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24-10-2011 | Physical rehabilitation | Article

Thermal spring-based exercise effective chronic back pain therapy


Free abstract

MedWire News: Balneotherapy - thermal spring water-based exercise - offers more therapeutic benefit for chronic low back pain (LBP) than conventional physiotherapy, research findings suggest.

"In our trial, improvements in back extensor muscle test, lumbar flexibility, functional capacity, quality of life, and reduction in the severity of the pain perceived were observed in patients with LBP receiving balneotherapy," remark the authors. The balneotherapy was carried out in thermal mineral water containing calcium carbonate and sodium chloride at Karaali thermal springs in Istanbul, Turkey for 10 days, they explain.

Writing in the journal Rheumatology International, Nur Kesiktas (Sanliurfa Balikligol Government Hospital, Istanbul, Turkey) and team explain that balneotherapy exerts its therapeutic effects by assisting the absorption of water-based minerals by body tissues. In addition, when immersed in water, body tissues can adopt the buoyancy and temperature of water, thus facilitating pain relief.

The findings arise from a study of 50 chronic low back pain patients who were randomly allocated to receive 10 daily sessions of physiotherapy plus exercise (n=25) or balneotherapy plus exercise (n=25).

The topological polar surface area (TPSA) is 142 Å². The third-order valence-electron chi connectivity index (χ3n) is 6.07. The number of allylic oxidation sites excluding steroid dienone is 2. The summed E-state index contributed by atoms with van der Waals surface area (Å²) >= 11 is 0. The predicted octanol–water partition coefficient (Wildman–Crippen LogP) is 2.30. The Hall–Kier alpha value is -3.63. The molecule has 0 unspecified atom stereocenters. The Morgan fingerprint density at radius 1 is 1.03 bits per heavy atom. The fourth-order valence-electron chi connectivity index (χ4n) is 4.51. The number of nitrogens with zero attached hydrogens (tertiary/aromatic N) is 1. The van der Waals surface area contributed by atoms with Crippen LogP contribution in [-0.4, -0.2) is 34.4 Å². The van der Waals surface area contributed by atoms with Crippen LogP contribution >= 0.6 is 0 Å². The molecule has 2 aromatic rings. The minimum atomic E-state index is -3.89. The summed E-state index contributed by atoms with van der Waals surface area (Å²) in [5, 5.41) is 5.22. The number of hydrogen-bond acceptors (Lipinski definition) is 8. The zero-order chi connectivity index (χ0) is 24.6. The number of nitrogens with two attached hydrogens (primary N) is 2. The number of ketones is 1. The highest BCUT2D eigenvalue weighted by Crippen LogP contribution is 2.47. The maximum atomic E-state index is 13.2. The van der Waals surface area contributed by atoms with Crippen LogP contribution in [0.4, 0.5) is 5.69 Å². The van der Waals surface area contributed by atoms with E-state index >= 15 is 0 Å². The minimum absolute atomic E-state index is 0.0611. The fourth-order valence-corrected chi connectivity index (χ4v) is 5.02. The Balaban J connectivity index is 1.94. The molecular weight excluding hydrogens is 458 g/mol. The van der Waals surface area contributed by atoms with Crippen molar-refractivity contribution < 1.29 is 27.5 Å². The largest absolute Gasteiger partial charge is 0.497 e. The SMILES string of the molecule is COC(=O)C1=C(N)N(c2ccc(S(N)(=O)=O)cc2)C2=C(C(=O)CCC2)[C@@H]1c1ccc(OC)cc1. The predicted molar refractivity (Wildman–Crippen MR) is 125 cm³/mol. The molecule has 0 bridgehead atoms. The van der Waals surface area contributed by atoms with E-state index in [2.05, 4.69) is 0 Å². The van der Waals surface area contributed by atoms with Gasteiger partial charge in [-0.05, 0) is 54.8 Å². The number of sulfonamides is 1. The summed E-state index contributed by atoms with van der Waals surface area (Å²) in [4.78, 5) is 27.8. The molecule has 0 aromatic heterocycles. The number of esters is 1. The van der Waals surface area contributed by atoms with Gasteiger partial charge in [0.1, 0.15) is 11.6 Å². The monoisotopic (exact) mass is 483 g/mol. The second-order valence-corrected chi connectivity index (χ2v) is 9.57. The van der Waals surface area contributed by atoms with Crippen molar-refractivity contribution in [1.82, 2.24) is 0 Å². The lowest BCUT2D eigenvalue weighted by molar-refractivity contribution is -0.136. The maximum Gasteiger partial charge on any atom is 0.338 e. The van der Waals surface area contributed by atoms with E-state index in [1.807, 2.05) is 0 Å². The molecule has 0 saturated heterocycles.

Treatment effect was evaluated by measuring pain at rest and on moving (using the visual analog scale [VAS] of 0 to 100, where 0 = no pain and 100 = worst pain possible), paracetamol dose required for pain relief, manual muscle test (MMT) for lumbar muscle strength, modified Schoeber's (MS) test for spinal flexion, and Oswestry disability index (ODI). All measurements were taken at baseline, therapy end, and at 3 months post-therapy end.

All patients also completed a Short-Form (SF)-36 questionnaire at these three evaluation points to determine their pain-related physical and social functioning.

Kesiktas and team observed no difference in paracetamol use among patients in either group immediately after treatment. By 3 months post-therapy end, however, the physical therapy group used paracetamol more frequently than the balneotherapy group. Indeed, the former group took a mean paracetamol dose of 1.45 tablets per day before therapy and 1.01 tablets per day at 3 months after therapy, whereas the latter group took 1.47 tablets per day before therapy and 0.35 tablets per day at 3 months post-therapy end.

Pain determined by VAS score showed similar improvement in each group before and after therapy, as did MMT and MS scores, which increased significantly after treatment compared with before treatment.

In the physical therapy group, ODI scores only showed improvement from baseline at 3 months. By contrast, ODI scores of the balneotherapy group showed improvement immediately after therapy.

Furthermore, the balneotherapy group had greater improvements in SF-36 scores relating to energy vitality, social function, role limitations, and general health than the physical therapy group.

Kesiktas and team conclude that on the basis of these encouraging findings, the "demonstration of the efficacy of different mineral containing thermal springs at different indications in controlled trials would offer a choice of treatment both for physicians and in reimbursement by social security institutions."

By Lauretta Ihonor

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